Significant terrorist activities and safe havens persisted in the Middle East and North Africa throughout 2020. The 83-member U.S.-led Global Coalition to Defeat ISIS continued its comprehensive efforts to prevent a resurgence of ISIS’s so-called physical caliphate in Iraq and Syria and the activities of its branches and networks. Al-Qa’ida and its affiliates, Iran’s Islamic Revolutionary Guard Corps-Qods Force (IRGC-QF) and Iran-backed -backed terrorist groups like Hizballah also remained active throughout the region.
While ISIS remains unable to control territory and its leadership ranks have been significantly degraded, the group remains a serious threat to U.S. interests, security in the region, and beyond. In Iraq and Syria, ISIS fighters continued to wage a low-level insurgency, seeking to destabilize the region, recruit new members, and regain territory. More than 10,000 ISIS fighters, including some 2,000 foreign terrorist fighters (FTFs) remained in Syrian Democratic Forces-controlled detention facilities in northeast Syria. More than 70,000 associated foreign family members, most of them children, remain in humanitarian camps for displaced persons. The COVID-19 pandemic presented logistical challenges to repatriations, but the United States continued to encourage allies to repatriate their citizens and to prosecute or to rehabilitate and reintegrate them, as appropriate. Beyond Iraq and Syria, ISIS branches, networks, and supporters across the Middle East and North Africa remained active, including in the Arabian Peninsula, Libya, the Sinai Peninsula, Tunisia, and Yemen.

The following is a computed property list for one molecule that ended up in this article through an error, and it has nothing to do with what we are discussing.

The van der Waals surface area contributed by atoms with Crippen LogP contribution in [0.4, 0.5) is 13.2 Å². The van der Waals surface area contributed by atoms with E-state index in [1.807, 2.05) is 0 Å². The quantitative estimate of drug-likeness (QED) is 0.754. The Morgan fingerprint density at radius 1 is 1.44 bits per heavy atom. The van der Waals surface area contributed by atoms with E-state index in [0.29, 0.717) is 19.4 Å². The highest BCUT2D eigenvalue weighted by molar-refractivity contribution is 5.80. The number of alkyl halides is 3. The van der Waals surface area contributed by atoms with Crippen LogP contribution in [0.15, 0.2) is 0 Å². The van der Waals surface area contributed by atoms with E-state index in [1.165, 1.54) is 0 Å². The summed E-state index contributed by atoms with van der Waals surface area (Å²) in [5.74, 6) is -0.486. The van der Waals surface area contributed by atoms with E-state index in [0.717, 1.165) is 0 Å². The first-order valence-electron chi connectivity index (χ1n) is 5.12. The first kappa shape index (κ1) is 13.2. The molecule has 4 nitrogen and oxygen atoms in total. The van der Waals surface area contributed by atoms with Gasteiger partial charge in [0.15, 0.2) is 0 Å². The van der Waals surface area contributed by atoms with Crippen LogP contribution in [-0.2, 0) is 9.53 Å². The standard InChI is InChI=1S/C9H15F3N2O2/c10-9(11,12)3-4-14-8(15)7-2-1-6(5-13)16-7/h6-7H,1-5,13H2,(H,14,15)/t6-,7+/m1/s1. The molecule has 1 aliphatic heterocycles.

In Libya, local security forces conducted ground operations to neutralize threats posed by ISIS and al-Qa’ida in the Islamic Maghreb (AQIM) fighters and facilitators, including a September operation by the self-styled Libyan National Army that eliminated the emir of ISIS in Libya. ISIS-Sinai Province, one of the first ISIS branches to swear allegiance to the new ISIS self-proclaimed caliph following Abu Bakr al-Baghdadi’s death, continued its terrorist campaign in North Sinai. In the Maghreb, separate counterterrorism efforts and operations by Algeria, Morocco, and Tunisia thwarted the activities of ISIS and other terrorist groups. Algerian forces conducted a steady stream of operations to prevent terrorist groups, including AQ and ISIS affiliates, from planning or conducting attacks.